There is no doubt that we have entered economic times unseen in decades. With supply chain issues affecting deliveries throughout the United States, and the Coronavirus disease (COVID-19) continuing to impact business, fleet managers are looking for new ways to increase their productivity and efficiency.
Mobile fueling is still underutilized in many parts of the country, but it is rapidly gaining steam in a number of cities, including Miami, where more and more companies are recognizing that participation in a mobile fueling program can save them time and money as well as potentially improve the climate.
Fleet owners in particular are increasingly utilizing fuel delivery providers to fill their tanks at their own place of business, removing the need for drivers to search for fuel and wait in line at local gas stations. On-site delivery of fuel during downtimes not only enables drivers to begin their daily operations with fully fueled vehicles, but also allows them to avoid potential hazards associated with handling dirty and contaminated gasoline pumps. According to a study by Busbud, gasoline pumps can be up to 11,000 times dirtier than a public toilet seat.
Here are four ways on-site gas delivery is helping fleet owners save both time and money in a hyper-busy and competitive business environment:
Improved employee productivity
The on-demand mobile fuel industry enables fleet owners to focus almost exclusively on the revenue-generating activities of their business without having to deal with disruptions due to stops to refuel the fleet vehicle. Gas station trips can take as much as 20 minutes on average, per day, which is time away from the business of the fleet. On the other hand, mobile on-site gasoline and diesel delivery reduces stops for drivers and helps keep them on schedule – mobile fueling takes place when the fleet is parked and when drivers are off duty, resulting in fully fueled vehicles for the operator as new shifts begin.
Reduced wear and tear
The correlation between miles driven and wear and tear on fleet vehicles is also well documented. The maximum life of a vehicle is directly related to the number of hours and miles that it is being operated. Maximizing the number of deliveries is one of the key objectives of fleet management. Mobile fueling enables the vehicle to stay on schedule and return to base immediately when the route is complete. This removes the requirement for fleet drivers to spend any amount of time driving for gas, saving on wear and tear as well as driver unproductivity.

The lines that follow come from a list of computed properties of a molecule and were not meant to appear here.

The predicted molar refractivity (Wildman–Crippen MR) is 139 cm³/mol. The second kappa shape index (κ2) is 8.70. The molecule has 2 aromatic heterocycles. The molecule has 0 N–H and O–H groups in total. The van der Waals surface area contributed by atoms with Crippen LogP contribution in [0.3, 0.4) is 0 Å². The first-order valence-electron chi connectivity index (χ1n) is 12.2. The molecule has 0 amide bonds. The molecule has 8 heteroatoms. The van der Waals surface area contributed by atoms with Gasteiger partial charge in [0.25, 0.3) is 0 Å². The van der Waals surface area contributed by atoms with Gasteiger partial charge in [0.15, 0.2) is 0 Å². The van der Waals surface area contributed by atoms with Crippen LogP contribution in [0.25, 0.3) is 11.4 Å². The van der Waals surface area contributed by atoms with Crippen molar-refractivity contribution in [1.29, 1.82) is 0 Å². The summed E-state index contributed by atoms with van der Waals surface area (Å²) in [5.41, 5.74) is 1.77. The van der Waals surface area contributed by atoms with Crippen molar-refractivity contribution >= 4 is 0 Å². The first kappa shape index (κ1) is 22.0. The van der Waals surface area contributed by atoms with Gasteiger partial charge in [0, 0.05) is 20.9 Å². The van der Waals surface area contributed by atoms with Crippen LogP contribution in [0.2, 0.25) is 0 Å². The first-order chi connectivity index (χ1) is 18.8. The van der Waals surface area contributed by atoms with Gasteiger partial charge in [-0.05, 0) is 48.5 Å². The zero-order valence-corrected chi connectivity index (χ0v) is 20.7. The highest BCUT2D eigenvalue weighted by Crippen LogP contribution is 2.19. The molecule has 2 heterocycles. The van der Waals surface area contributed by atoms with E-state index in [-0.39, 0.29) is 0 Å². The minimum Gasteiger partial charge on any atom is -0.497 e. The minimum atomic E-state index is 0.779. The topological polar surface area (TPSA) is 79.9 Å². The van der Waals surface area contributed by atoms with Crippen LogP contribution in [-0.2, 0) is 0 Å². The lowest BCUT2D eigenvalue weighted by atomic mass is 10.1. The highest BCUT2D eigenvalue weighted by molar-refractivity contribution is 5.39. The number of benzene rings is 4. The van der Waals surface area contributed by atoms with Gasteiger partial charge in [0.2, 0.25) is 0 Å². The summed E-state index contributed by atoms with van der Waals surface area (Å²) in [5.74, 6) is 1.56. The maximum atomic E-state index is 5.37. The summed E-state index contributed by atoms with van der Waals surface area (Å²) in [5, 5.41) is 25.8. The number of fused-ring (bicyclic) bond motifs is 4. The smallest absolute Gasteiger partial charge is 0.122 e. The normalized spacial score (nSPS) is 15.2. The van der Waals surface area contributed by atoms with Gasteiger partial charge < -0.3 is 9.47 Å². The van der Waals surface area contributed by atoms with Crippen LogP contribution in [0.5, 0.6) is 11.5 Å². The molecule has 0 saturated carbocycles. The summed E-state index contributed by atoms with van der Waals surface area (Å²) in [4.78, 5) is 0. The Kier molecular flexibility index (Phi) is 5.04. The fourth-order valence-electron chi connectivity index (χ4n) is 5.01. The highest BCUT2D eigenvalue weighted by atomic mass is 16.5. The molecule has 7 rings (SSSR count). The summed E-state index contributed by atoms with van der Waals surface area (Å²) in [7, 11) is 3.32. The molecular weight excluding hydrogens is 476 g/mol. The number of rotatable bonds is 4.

Lower fuel costs
When the route is completed, a driver can now go directly to their home base instead of stopping to refuel at an out-of-the-way gas station. That means no wasted miles or time searching for and pumping gasoline. Moreover, retail gasoline pricing can vary as much as $1 per gallon between stations no further than five miles apart. With mobile fueling, there is one price – a negotiated price –universal across the fleet. That allows fleet operators to better manage their fuel expenses, resulting in more certainty and peace of mind. Fleet managers can be sure that every gallon purchased by their operators is put into their rolling assets as opposed to another vehicle. And, mobile fuel delivery prevents drivers from potentially falling victim to credit card skimming.
A cleaner environment
Mobile fuel delivery is also better for the environment. Vehicle emissions are simply a product of the duration of time that the internal combustion engine is operating. According to research conducted by Wonder, “fleet owners spend 62 hours per year, per vehicle to refill fuel tanks.” With mobile fueling, these same vehicles can now simply return to base after the route is completed. Moreover, the emissions historically released by traveling to a gas station, fueling and then returning to base are completely removed. The benefits of reduced vehicle emissions will vary from fleet to fleet depending on many variables -- proximity to fueling station, size of the tanks, etc.
Rising labor and fuel costs as well as daily wear and tear of vehicles affects fleet profits and makes every penny (and mile) count. As a result, the increased adoption of the delivery of products and services – including gasoline and diesel – to places of businesses has become the preferred method for many fleet owners. With operators realizing the cost and convenience benefits of mobile fuel delivery, this trend is expected to continue expanding well into the post-pandemic economy.